Future Directions: Defining the Great Public University of the Knowledge Age
Our university, of course, does not operate in isolation, but within a network of other prestigious research universities, a state that supports us, and a world that depends on our graduates and our discoveries.
We live in a world characterized by a whirlwind of dynamic change.
We are confronted with a ubiquitous and overwhelming rush of information.
The new economy has shifted the emphasis from manufacturing to knowledge.
Our new global society social, political, economic and cultural compels us to recognize a teeming variety of values and perspectives.
Technology continues to fulfill its astonishing promise yet becomes increasingly more challenging.
Our environment is imperiled whenever society avoids accepting responsibility for global sustainability.
And in the middle of this complexity, we seem to be losing our ethical compass as we attempt to navigate the swirling rapids of these issues.
Because of these shifts in the social and technological landscape, the frontiers of knowledge are expanding dramatically. Exciting new spheres of thought are emerging and new forms of intellectual engagement are made possible by the connectivity of information technology.
The single laboratory and the solitary scholar are often supplemented by collaborative endeavors. Academic discoveries will emerge from the intersection of our disciplines and will be more intertwined with the world we inhabit and serve.
These are groundbreaking and often breathtaking challenges. The truly great university of tomorrow will meet them head-on.
It will mobilize its resources to address the constantly changing needs of society and to push the boundaries of our understanding. The great strengths of the University of Michigan prepare it especially well to enhance its academic leadership and to engage its public mission even more profoundly over the next century.
This University is characterized by world-class programs across a broad range of disciplines. Our academic reputation blazes across the globe and even beyond, with our alumni who have traveled to the Moon.
Dean Robert Dolan described this campus perfectly when he said that we have nineteen schools and colleges at the top of their game.
In addition to the expertise that has created such outstanding academic units, I believe our multi-disciplinary approach to scholarship is one of our most distinctive hallmarks we possess an academic culture that breaks through traditional boundaries.
My goal is this:
The University of Michigan will continue to define the great public university of the world. We will move Michigan to a new level of excellence by building on its distinctive academic strengths while recognizing new areas of opportunity and societal need.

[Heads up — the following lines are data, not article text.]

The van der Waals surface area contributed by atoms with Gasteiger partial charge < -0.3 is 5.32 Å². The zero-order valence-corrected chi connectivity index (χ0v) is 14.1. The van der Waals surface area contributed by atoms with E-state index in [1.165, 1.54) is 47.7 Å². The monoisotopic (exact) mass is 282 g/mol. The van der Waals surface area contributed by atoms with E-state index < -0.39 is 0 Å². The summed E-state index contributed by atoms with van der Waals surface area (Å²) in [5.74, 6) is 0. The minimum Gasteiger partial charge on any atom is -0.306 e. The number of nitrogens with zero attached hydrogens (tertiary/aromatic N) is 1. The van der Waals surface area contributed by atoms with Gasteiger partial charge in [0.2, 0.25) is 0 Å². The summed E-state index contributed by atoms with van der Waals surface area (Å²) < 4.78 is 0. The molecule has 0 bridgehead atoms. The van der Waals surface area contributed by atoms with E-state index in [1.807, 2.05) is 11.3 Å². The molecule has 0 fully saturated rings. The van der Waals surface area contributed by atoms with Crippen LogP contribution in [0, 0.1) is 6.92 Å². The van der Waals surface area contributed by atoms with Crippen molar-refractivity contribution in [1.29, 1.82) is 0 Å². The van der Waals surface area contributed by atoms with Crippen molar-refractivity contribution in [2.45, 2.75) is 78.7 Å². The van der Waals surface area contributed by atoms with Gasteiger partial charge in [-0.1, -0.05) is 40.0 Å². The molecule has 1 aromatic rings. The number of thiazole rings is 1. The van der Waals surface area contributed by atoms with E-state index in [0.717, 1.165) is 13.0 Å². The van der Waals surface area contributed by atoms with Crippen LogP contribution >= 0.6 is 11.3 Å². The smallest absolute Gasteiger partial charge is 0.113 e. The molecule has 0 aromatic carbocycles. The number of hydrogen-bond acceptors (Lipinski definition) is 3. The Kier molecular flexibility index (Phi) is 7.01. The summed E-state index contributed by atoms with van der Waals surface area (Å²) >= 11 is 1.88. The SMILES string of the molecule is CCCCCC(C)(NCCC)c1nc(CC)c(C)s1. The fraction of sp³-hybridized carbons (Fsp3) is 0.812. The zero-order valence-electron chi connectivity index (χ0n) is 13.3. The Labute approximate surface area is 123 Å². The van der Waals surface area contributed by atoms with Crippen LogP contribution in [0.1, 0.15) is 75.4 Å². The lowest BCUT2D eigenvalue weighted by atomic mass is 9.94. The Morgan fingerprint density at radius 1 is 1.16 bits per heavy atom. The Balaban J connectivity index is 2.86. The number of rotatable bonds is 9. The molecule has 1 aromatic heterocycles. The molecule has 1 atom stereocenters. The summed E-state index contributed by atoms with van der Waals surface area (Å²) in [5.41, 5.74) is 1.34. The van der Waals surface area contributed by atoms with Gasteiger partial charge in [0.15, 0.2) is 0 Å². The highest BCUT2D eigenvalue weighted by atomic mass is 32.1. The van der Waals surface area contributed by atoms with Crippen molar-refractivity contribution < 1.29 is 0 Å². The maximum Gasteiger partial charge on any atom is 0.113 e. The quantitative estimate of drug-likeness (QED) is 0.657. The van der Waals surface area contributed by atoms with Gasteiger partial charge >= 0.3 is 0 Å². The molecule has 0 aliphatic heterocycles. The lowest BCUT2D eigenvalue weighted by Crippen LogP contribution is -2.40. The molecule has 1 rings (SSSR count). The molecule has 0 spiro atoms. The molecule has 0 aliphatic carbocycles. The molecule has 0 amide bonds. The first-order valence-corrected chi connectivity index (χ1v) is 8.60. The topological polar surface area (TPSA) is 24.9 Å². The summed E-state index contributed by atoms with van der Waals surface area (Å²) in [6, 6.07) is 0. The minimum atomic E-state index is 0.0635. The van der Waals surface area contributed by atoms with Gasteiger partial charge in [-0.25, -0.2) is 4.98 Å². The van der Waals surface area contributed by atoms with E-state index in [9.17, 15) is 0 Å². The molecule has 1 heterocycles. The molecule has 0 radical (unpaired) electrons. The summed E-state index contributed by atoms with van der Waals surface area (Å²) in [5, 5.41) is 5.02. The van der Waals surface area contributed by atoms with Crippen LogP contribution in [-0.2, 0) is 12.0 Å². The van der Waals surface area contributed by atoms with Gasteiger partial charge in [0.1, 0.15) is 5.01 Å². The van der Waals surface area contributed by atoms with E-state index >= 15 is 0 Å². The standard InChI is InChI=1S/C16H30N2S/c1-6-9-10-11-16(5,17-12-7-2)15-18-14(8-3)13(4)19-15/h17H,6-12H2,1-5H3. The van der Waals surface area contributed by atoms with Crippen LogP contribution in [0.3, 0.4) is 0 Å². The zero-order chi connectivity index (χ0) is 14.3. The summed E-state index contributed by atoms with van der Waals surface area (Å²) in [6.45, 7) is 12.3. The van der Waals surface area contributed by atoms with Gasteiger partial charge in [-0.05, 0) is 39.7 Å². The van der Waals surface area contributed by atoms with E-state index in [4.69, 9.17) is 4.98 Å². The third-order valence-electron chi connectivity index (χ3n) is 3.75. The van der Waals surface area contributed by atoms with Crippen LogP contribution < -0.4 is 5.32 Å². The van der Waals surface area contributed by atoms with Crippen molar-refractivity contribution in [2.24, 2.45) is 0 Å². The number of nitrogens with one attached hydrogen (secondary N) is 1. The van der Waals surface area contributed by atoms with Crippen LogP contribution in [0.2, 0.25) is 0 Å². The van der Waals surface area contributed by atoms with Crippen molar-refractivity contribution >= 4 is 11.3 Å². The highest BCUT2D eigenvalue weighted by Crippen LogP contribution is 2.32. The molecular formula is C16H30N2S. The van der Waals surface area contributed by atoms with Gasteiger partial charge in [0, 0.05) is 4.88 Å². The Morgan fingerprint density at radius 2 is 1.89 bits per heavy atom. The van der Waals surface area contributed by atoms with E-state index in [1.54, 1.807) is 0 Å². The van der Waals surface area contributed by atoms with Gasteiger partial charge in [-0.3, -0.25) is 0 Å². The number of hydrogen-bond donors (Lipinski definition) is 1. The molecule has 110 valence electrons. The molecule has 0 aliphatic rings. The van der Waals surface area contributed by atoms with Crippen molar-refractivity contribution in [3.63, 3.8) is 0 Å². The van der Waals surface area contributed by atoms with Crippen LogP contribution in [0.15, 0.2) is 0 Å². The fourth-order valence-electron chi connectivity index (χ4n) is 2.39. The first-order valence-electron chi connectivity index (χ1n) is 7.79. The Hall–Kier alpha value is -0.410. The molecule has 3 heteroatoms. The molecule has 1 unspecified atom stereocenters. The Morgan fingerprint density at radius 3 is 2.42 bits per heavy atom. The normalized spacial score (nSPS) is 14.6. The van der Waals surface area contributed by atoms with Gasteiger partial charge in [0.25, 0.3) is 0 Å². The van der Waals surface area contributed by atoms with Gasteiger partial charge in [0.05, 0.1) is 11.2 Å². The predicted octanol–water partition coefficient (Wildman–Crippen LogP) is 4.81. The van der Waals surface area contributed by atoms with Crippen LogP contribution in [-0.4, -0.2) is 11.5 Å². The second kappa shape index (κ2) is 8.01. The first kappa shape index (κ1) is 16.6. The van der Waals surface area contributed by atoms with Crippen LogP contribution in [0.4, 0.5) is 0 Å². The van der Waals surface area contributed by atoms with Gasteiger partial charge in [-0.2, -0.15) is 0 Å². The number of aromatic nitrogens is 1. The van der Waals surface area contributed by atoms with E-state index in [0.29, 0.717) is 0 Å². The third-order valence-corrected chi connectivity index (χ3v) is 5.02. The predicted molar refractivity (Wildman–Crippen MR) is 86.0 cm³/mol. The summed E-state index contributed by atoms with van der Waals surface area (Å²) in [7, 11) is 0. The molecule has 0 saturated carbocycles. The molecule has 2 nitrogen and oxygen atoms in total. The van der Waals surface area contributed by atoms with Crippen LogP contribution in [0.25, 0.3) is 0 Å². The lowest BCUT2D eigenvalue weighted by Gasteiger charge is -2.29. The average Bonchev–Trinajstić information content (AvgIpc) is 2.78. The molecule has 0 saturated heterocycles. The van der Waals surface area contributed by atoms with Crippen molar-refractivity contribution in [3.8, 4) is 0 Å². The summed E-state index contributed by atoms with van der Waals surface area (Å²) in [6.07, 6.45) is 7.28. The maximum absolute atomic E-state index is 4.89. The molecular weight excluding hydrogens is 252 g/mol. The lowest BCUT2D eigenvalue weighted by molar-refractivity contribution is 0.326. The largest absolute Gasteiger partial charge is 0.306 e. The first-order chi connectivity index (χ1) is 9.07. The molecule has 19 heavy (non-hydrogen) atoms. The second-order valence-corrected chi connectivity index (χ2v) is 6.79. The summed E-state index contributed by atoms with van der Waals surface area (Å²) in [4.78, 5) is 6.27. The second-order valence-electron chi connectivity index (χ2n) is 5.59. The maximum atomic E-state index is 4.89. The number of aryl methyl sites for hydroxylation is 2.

We will expand the collaborative innovation that is our signature in a way that reaches across traditional disciplines, into the classroom, and out into the world around us.
I want to articulate a set of aspirations that will guide our future work. These are shaped in part by our past and highlight the promise and commitment of our future.
I will use these guideposts in making decisions and determining the direction of my administration in every area, from the continued development of our campus master plan to the creation of special new initiatives.
I will ask each of our units, schools and colleges to use these principles to inform their future choices as well.
- We will sustain academic excellence
- We will foster active engagement
- We will build collaborative learning communities
- We will create greater access to Michigan’s academic quality
We will sustain academic excellence.
Above all else, we are committed to advancing the work and values of a brilliant academic community. Academic excellence is never negotiable, even when we are faced with short-term budgetary pressures.
In previous years, our commitment might have been an unspoken compact, but today, we are dealing with external pressures that require us to assert, with determined insistence, our pledge to maintain the highest level of academic quality.
We are a university that expects and demands bold intellectual engagement. We will continue to recruit and retain the very best faculty and students.
And we must maintain the distinctive strength of our extraordinary staff, who provide the highly skilled effort that keeps our intellectual and physical infrastructure so robust.
We will never compromise on excellence.
We will foster active engagement
Tomorrow’s great university certainly will not be an ivory tower. We must be committed to translating our ideas into communication and action, with each other and with the larger world challenging ourselves to address the vexing issues that our global and local communities confront. We are called to support our society’s hopes, development, and enrichment.
Whether we look at our work to develop a nationally prominent Depression Center or our partnership with the state’s life sciences initiatives, we will focus on addressing societal needs and sparking a greater level of connectivity inside and outside the academy.
There are many areas our community can explore as we strive to become a more actively engaged university. Here are a few examples: